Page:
66Lessons from practicePartially randomized designs offer great source of IVsThe bar has risen in standards for non-experimental IVEPast exclusion restrictions often questionable in developing country settingsHowever, defensible options remain in practice, often motivated by theory and/or other data sources
6710. Learning from evaluations Can the lessons be scaled up?What determines impact?Is the evaluation answering the relevant policy questions?
68Scaling up? Contextual factors Example of Bangladesh’s Food-for-Education programSame program works well in one village, but fails hopelessly nearbyInstitutional context => impact; “in certain settings anything works, in others everything fails”Partial equilibrium assumptions are fine for a pilot but not when scaled upPE greatly overestimates impact of tuition subsidy once relative wages adjust (Heckman)
69What determines impact? Replication across differing contextsExample of Bangladesh’s FFE: inequality etc within village => outcomes of programIntermediate indicatorsExample of China’s SWPRPSmall impact on consumption povertyBut large share of gains were savedQualitative research/mixed methodsTest the assumptions (“theory-based evaluation”)But poor substitute for assessing impacts on final outcome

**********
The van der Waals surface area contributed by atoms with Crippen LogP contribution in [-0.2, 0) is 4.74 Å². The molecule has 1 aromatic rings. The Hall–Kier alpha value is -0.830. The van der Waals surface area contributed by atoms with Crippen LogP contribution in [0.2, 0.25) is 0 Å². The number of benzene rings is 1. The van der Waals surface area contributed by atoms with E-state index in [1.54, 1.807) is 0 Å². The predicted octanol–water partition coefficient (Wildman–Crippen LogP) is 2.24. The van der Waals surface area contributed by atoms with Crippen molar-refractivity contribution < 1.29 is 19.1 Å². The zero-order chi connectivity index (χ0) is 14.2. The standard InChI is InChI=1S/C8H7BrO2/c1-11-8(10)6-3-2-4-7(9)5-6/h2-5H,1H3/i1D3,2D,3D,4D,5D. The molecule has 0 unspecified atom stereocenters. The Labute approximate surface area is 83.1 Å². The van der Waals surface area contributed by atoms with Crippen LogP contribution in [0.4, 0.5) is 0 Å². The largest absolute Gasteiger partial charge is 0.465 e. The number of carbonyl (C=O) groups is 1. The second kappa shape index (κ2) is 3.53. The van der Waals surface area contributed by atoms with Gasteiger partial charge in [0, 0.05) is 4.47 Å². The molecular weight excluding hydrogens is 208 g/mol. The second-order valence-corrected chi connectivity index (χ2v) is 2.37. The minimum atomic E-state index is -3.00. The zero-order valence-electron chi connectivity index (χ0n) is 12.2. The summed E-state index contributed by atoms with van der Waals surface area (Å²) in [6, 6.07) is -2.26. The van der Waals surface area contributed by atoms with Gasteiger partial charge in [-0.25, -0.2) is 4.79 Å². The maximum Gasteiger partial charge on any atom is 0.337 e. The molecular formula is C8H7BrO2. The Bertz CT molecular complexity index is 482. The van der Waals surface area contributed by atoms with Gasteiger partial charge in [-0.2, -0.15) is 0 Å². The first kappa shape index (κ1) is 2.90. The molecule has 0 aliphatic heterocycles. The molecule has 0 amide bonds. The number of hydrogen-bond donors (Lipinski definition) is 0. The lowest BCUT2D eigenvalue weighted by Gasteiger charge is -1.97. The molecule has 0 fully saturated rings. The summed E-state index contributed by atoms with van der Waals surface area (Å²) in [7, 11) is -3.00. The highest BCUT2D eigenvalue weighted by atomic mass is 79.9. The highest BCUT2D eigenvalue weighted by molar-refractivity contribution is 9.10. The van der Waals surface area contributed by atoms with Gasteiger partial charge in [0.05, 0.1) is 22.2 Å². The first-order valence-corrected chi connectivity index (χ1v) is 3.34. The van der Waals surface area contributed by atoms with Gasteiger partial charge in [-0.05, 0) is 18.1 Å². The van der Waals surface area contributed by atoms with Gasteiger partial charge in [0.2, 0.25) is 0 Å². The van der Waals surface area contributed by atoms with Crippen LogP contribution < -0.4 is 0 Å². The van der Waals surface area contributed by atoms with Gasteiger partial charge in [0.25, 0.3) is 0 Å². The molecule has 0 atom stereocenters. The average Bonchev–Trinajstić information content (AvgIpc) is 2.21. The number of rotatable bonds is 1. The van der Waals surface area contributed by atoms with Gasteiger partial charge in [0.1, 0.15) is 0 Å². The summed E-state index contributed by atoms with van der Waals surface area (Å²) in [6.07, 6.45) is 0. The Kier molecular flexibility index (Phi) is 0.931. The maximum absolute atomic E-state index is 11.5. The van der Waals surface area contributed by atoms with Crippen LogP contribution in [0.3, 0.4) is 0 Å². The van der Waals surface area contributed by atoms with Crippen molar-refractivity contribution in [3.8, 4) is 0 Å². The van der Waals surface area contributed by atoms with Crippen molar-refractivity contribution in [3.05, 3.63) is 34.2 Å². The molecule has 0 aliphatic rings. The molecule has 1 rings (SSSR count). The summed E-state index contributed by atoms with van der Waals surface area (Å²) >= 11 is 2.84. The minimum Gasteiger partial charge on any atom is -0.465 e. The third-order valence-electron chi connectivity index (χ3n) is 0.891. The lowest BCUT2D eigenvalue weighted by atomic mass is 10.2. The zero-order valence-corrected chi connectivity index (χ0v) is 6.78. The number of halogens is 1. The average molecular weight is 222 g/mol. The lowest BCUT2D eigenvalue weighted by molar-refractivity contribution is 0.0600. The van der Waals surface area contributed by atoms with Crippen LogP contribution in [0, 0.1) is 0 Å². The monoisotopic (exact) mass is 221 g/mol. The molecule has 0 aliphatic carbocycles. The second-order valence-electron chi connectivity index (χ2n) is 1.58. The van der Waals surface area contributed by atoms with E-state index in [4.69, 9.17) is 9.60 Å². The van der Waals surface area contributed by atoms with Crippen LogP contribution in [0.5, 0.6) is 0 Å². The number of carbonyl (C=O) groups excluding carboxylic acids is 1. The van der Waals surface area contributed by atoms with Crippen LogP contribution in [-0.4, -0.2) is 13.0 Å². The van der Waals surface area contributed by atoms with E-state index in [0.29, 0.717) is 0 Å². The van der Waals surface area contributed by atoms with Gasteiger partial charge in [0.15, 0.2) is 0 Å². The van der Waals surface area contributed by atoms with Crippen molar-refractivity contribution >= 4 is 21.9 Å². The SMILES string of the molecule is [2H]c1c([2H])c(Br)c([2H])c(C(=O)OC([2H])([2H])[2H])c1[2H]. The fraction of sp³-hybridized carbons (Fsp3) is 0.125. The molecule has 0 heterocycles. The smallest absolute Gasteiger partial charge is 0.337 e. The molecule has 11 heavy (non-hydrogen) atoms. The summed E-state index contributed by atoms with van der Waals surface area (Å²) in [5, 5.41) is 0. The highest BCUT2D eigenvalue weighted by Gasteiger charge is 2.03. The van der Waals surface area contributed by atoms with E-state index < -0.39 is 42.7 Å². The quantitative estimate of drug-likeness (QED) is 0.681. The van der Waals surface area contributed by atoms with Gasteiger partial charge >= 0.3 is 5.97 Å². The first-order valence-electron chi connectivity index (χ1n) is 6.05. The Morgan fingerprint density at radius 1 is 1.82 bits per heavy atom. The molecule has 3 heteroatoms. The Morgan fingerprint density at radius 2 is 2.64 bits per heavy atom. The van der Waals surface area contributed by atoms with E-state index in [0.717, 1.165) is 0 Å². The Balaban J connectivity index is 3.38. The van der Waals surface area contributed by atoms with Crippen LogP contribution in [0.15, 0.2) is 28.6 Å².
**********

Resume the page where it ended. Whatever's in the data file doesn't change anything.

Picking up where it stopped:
70Policy-relevant questions? Choice of counterfactualPolicy-relevant parameters?Mean vs. poverty (marginal distribution)Average vs marginal impactJoint distribution of YT and YC (Heckman et al.), esp., if some participants may be worse off: ATE only gives net gain for participants“Black box” vs. Structural parametersSimulate changes in program designExample of PROGRESA (Attanasio et al.)Modeling schooling choices using randomized assignment for identificationBudget-neutral switch from primary to secondary subsidy would increase impact